Image from Cheryl’s PhotostreamI used to be a pretty big Family Guy devotee (back in that golden age when it was only shown on Adult Swim). While I’ve personally gotten a little tired of the manatees-with-idea-balls approach to storytelling (just watch the South Park episode), I think that MacFarlane’s talent for tapping into everything from Victorian literature to modern art and coming up with a poop joke is kind of impressive in its own way.
And that leaves us with MacFarlane’s latest venture, Seth MacFarlane’s Cavalcade of Cartoon Comedy. These are mini episodes (1-5 minutes a piece) that seem like deleted cutaway scenes from Family Guy.
Now, if you read the URL in that link, you’ll notice that you can find this Cavalcade at www.youtube.com/user/bk – Burger King’s YouTube channel. Every episode is branded with the Burger King logo and a snippet of an animated version of BK’s King character. That is in addition to the regular YouTube logo that plays in the lower right corner of the clip window.
The Cavalcade is branded in three ways: (1) Seth MacFarlane, (2) Burger King, (3) YouTube. It’s an innovative approach to producing web media, but one that was phenomenally popular in the early days of TV and radio. Comedian Jack Benny was sponsored by everything from Canada Dry to Lucky Strike cigarettes, and the show was labeled as the Canada Dry Show, The Grape-Nuts Show, etc. Philip Morris used to sponsor “I Love Lucy” – and characters, or animations of those characters, actively hyped their cigarettes on screen before the show. This level of corporate sponsorship, in which the sponsor’s brand is equally or more visible than the brand of the show itself, might be exceedingly valuable to indie and mainstream producers trying to get their shows on the web. It also creates some problems.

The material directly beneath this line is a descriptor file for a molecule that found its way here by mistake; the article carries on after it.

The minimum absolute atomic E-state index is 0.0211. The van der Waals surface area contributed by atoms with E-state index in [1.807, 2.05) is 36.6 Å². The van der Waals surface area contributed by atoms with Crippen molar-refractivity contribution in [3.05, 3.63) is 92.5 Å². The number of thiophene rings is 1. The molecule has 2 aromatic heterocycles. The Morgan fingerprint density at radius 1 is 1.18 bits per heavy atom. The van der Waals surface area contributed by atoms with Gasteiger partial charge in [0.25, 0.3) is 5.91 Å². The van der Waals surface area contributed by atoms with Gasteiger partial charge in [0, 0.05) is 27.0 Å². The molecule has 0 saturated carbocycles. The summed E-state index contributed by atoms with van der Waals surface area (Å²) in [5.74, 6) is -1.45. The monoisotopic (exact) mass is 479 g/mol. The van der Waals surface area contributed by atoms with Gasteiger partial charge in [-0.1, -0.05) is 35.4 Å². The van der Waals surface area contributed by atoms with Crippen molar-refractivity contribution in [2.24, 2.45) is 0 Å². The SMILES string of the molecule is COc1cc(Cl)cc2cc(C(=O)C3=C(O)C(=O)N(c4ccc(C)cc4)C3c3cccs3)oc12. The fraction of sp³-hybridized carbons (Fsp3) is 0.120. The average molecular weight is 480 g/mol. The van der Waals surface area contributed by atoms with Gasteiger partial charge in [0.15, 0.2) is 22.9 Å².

Up until now, the internet has not been an epicenter for high-quality, original, intentional humor. “Charlie bit my finger” was and is much more typical of online comedy than, say “Nobody’s Watching.” But well-established celebrities producing web exclusive content is going to mean higher production values, actual scripting (gasp!) and possibly even some steady camerawork. This means that maybe, just maybe, your well-scripted, innovative comedy has a chance to shine out there too.
However, while Seth MacFarlane can get away with a foul mouth when he’s sponsored by a “hip” brand like Burger King, I’m sure a sketch about transfats and obesity would not be welcome. Finding a patron if you are not already on the inside will be an uphill battle. And patron-sponsored content may mean sacrificing some ideas to preserve an overall brand image.
Would you go the patron route with your own web TV series? Or would you rather get your content out there, and find funding later?